Employers look to social media for resume
Published: Thursday, March 7, 2013
Updated: Thursday, March 7, 2013 17:03
In an increasingly web-driven and internet-connected society, many employers have begun looking beyond paper resumes and evaluating potential employees based on the way they present themselves through social networking sites. Job applicants can now be screened based on their online conduct and, in some cases, their online persona combines to form an overarching picture of the applicant in what has come to be known as a “social media resume.”
“The paper resume is dead,” Vala Afshar, chief marketing officer for tech firm Enterasys said in an interview with USA Today. “The Web is your resume. Social networks are your mass references.”
So what does this mean for students at ASU? For some, it may be as simple as “cleaning up” their Twitter profile or adjusting the privacy settings of their Facebook page. But for others, a full-scale self-representative social media resume may be their ticket to career success.
By now most social networking participants are familiar with the cautionary warnings against inappropriate website postings. “If you are using Facebook as a vehicle for communicating with other people, you have to be careful,” Rebecca Oliver, director of the honors college, said. “Pay attention to what your friends are saying, tagging and commenting, because that is a reflection on you too.”
But some employers are looking for more than just a “clean” profile, they want to see that their potential employees are experienced in, and well adapted to, the world of social media. “They are expecting employees to be ambassadors for their company in social media,” Christi Crawford, social media director for the office of recruitment, said.
So how are these online resumes translating between the job seeker and job provider? Surprisingly well, according to Associate Dean of the College of Business C. William Roe. “On the job seeker side, it’s a great thing, because it allows the job searcher to very easily get the word out and get their resume out to a broad base very quickly, very easily and very effectively.”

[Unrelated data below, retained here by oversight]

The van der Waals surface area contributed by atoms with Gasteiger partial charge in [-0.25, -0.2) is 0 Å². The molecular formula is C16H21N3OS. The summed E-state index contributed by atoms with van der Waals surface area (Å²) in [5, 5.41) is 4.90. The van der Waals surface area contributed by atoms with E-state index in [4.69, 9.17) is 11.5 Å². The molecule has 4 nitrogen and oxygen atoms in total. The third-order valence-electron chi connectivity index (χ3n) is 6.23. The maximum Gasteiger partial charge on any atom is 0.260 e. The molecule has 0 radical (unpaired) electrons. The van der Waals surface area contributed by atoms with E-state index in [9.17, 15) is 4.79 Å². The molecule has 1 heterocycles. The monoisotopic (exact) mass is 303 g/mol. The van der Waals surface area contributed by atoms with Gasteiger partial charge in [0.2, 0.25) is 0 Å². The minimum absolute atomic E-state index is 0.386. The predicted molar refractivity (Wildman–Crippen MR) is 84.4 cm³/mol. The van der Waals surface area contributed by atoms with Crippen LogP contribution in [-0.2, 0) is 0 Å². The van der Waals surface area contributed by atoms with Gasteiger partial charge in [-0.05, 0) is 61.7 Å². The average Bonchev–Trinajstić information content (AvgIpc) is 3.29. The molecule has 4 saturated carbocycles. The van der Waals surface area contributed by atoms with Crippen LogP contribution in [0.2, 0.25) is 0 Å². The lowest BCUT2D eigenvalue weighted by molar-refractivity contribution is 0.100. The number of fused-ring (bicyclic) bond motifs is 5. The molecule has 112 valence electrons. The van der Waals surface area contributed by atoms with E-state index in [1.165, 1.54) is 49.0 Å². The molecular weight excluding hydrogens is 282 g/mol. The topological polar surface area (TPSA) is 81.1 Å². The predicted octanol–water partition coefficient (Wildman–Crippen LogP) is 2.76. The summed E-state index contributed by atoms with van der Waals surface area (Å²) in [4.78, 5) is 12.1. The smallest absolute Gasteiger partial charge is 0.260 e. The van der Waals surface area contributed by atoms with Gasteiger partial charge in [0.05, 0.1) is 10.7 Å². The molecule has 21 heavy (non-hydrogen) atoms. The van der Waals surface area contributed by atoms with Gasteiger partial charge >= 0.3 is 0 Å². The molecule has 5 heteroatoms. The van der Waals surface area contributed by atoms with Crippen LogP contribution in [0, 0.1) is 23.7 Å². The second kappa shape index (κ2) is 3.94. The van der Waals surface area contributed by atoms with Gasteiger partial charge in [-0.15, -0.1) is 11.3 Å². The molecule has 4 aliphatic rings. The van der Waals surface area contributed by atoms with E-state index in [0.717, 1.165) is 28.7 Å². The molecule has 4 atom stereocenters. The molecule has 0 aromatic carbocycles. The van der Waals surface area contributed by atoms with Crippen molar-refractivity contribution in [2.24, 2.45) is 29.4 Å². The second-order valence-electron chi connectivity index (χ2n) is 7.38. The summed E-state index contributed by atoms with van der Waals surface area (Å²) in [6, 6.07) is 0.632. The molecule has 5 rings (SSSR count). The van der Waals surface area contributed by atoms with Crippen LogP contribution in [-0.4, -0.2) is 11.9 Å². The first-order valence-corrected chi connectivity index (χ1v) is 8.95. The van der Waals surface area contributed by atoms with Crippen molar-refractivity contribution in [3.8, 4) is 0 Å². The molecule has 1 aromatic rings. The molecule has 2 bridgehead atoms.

“On the employer side, it’s also a great thing because they can have access to this type of resume, this ‘social media resume’ without them having to go through an extensive and expensive search,” Roe said. “It’s a win-win situation.”
Social media has the potential to not only revolutionize how people look for job openings, but also how companies search for potential candidates for jobs, according to Roe. “(The media resume) is becoming popular as it is, but I think it’s going to become more popular as we continue to embrace technology in all aspects of our lives,” he said.
In some circumstances, employers may evaluate an applicant’s paper resume, then follow up by comparing the paper profile to the applicant’s social networking profile.
“One reason may be to see if the hard copy resume and the social media resume are essentially the same, that (job applicants) are not trying to be one thing in one (medium) and something else in another,” Roe said.
The College of Business faculty are aware of the changing face of personal publicity. Many information and technology, computer application and human resources professors are incorporating social media and networking into their classes. “This is becoming an increasingly important part of our course material,” Roe said.
“I don’t actually teach the undergraduate students myself, but I know that faculty in our college are talking about different ways that students can essentially sell themselves in more cost-effective and efficient ways,” he said.
But will online social profiles ever truly replace paper resumes? “It depends how things continue to evolve,” Roe said.
Oliver said, “I think paper resumes are still very valuable, still alive and well, particularly for making that first initial contact.”
Yet in a world where a Google search may very well form an employer’s first impression, savvy online networkers and future job seekers should stay aware of the pitfalls and opportunities presented by the growing world of social media.